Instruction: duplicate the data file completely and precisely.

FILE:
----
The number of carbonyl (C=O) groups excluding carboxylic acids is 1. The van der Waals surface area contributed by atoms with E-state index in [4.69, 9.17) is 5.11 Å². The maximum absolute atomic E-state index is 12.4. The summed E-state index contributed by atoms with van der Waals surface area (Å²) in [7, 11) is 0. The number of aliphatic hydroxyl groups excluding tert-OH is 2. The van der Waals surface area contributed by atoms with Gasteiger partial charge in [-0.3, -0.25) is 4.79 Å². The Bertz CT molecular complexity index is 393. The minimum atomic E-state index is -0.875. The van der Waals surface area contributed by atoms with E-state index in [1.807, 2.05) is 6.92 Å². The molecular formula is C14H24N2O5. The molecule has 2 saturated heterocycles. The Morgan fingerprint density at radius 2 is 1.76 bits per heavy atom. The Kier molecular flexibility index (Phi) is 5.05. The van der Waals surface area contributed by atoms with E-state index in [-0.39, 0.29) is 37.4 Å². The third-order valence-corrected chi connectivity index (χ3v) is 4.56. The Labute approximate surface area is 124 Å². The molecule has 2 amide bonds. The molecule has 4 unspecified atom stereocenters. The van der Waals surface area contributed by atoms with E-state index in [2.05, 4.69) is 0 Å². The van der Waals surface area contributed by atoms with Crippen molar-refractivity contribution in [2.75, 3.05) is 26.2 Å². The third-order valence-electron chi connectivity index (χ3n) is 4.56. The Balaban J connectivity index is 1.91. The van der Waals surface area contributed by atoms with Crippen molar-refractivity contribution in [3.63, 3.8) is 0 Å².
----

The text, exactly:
The number of carbonyl (C=O) groups excluding carboxylic acids is 1. The van der Waals surface area contributed by atoms with E-state index in [4.69, 9.17) is 5.11 Å². The maximum absolute atomic E-state index is 12.4. The summed E-state index contributed by atoms with van der Waals surface area (Å²) in [7, 11) is 0. The number of aliphatic hydroxyl groups excluding tert-OH is 2. The van der Waals surface area contributed by atoms with Gasteiger partial charge in [-0.3, -0.25) is 4.79 Å². The Bertz CT molecular complexity index is 393. The minimum atomic E-state index is -0.875. The van der Waals surface area contributed by atoms with E-state index in [1.807, 2.05) is 6.92 Å². The molecular formula is C14H24N2O5. The molecule has 2 saturated heterocycles. The Morgan fingerprint density at radius 2 is 1.76 bits per heavy atom. The Kier molecular flexibility index (Phi) is 5.05. The van der Waals surface area contributed by atoms with E-state index in [-0.39, 0.29) is 37.4 Å². The third-order valence-corrected chi connectivity index (χ3v) is 4.56. The Labute approximate surface area is 124 Å². The molecule has 2 amide bonds. The molecule has 4 unspecified atom stereocenters. The van der Waals surface area contributed by atoms with E-state index in [2.05, 4.69) is 0 Å². The van der Waals surface area contributed by atoms with Crippen molar-refractivity contribution in [2.75, 3.05) is 26.2 Å². The third-order valence-electron chi connectivity index (χ3n) is 4.56. The Balaban J connectivity index is 1.91. The van der Waals surface area contributed by atoms with Crippen molar-refractivity contribution in [3.63, 3.8) is 0 Å².